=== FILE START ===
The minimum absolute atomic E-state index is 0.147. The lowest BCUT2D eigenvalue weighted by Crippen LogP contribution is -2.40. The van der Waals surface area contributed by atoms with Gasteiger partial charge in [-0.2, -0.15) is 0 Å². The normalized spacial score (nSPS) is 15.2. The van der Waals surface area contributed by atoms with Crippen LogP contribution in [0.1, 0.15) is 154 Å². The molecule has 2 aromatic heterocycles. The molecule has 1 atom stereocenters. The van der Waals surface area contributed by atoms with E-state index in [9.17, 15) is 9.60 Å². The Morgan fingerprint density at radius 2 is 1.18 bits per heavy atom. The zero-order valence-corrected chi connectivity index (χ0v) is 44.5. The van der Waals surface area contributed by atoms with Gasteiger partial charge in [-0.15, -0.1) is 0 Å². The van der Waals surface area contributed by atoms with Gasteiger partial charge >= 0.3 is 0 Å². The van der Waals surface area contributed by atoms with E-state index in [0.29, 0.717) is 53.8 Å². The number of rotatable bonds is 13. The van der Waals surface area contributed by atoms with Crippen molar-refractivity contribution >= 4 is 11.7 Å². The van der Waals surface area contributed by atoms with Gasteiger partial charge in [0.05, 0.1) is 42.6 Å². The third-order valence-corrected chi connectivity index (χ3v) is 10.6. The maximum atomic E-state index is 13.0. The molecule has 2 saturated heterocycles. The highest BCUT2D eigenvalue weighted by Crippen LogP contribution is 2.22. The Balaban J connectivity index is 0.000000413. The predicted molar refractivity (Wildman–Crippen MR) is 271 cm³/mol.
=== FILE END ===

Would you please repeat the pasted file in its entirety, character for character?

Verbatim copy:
The minimum absolute atomic E-state index is 0.147. The lowest BCUT2D eigenvalue weighted by Crippen LogP contribution is -2.40. The van der Waals surface area contributed by atoms with Gasteiger partial charge in [-0.2, -0.15) is 0 Å². The normalized spacial score (nSPS) is 15.2. The van der Waals surface area contributed by atoms with Crippen LogP contribution in [0.1, 0.15) is 154 Å². The molecule has 2 aromatic heterocycles. The molecule has 1 atom stereocenters. The van der Waals surface area contributed by atoms with E-state index in [9.17, 15) is 9.60 Å². The Morgan fingerprint density at radius 2 is 1.18 bits per heavy atom. The zero-order valence-corrected chi connectivity index (χ0v) is 44.5. The van der Waals surface area contributed by atoms with Gasteiger partial charge in [-0.15, -0.1) is 0 Å². The van der Waals surface area contributed by atoms with Gasteiger partial charge >= 0.3 is 0 Å². The van der Waals surface area contributed by atoms with E-state index in [0.29, 0.717) is 53.8 Å². The number of rotatable bonds is 13. The van der Waals surface area contributed by atoms with Crippen molar-refractivity contribution >= 4 is 11.7 Å². The van der Waals surface area contributed by atoms with Gasteiger partial charge in [0.05, 0.1) is 42.6 Å². The third-order valence-corrected chi connectivity index (χ3v) is 10.6. The maximum atomic E-state index is 13.0. The molecule has 2 saturated heterocycles. The highest BCUT2D eigenvalue weighted by Crippen LogP contribution is 2.22. The Balaban J connectivity index is 0.000000413. The predicted molar refractivity (Wildman–Crippen MR) is 271 cm³/mol.